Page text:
Within the History of Gear, the 1972 Sierra Designs catalog ranks as one of my personal favorites... I appreciate the SD staff's vision, their imagination, and their boldness in taking themselves and their products to an old Western ghost town in the middle of winter in search of that vision. (first image is the 1972 Bodie catalog's front cover)
Bodie was a booming and tempestuous gold mining town of 10,000 assorted men, women and children at its height in the late 1800s. Some say that for awhile a man per day was being killed in the hard-living town. The town was gradually abandoned and the ravages of time began to take their toll. In 1932 the second of two major fires destroyed everything except the relatively small number of buildings now on display as part of the Bodie State Historic Park that was established in 1964.
Bodie lies high and dry on the eastern side of the Sierra Nevada mountain range, approximately 80 air miles SE of Lake Tahoe.... The town, at 8,400 feet elevation, would rank as one of the very highest in the United States were it still occupied. It is so dry at Bodie that the townsite, and even the 10,000 foot mountains nearby, are essentially treeless. The basic cold/dry climate of the area is a key to its excellent state of preservation, as a natural of form of "freeze-dry" has greatly slowed decay processes.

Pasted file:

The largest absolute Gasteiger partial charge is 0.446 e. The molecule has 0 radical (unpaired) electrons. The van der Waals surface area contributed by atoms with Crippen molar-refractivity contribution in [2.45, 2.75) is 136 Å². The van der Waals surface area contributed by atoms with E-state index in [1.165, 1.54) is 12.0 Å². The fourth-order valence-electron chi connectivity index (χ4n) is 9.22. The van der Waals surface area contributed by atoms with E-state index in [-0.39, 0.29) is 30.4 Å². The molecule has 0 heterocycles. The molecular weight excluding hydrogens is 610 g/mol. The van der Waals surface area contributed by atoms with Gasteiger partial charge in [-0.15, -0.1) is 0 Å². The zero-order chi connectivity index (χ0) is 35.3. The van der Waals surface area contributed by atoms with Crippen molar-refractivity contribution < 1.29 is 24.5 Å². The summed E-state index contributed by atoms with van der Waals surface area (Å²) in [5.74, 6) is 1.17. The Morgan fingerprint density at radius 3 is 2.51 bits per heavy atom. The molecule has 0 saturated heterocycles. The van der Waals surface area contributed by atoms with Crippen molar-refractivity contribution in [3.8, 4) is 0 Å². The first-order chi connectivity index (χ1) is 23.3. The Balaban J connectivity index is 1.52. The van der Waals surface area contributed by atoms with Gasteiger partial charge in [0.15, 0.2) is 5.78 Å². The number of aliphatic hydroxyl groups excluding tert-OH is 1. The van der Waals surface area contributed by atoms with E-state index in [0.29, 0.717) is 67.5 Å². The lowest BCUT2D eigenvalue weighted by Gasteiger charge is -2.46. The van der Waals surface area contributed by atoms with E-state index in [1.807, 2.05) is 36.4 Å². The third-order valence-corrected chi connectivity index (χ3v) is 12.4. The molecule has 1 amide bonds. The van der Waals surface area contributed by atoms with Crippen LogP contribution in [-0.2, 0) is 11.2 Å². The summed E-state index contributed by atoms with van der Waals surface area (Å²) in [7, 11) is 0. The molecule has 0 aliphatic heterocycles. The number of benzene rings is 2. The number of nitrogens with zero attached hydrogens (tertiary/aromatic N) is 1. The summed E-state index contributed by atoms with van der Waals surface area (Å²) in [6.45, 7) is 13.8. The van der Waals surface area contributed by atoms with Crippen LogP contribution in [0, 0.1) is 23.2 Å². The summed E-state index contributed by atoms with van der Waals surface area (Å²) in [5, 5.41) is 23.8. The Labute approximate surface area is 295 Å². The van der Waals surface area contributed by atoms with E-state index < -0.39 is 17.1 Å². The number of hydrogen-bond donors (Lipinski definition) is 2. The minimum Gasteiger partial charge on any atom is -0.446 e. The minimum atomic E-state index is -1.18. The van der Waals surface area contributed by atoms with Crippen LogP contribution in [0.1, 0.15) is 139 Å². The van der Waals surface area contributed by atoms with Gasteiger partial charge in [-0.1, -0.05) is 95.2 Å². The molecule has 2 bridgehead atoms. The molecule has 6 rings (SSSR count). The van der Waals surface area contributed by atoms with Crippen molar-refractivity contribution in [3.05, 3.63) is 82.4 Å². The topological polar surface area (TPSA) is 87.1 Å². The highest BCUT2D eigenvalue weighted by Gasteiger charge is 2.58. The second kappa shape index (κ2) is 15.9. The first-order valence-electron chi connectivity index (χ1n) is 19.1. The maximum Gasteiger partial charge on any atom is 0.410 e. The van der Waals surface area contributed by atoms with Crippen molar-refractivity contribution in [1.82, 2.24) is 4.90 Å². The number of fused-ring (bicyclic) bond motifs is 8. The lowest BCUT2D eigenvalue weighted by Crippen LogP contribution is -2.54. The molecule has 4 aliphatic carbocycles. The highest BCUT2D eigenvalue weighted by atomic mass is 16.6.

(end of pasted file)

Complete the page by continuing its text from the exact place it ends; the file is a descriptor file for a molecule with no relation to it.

The image to the left shows a Bodie church in the clutches of winter snows; the cold is piercing. One can travel back in time and imagine the many times that the church was the scene for memorial services for the many lost to mining accidents, sickness and violence. The text at the top was a prelude to the catalog's tent section; it was page 38 of the 1972 Bodie catalog.
GEORGE MARKS writes, "As I recall this was a very arduous trip, with lots of suffering from the cold and very difficult conditions for a catalog shoot. It was one to remember and also one of the most successful catalogs. This was the first of three years that the familiar logo did not appear on the catalogs, although it was still on the woven label for the garments. (February 29, 2004)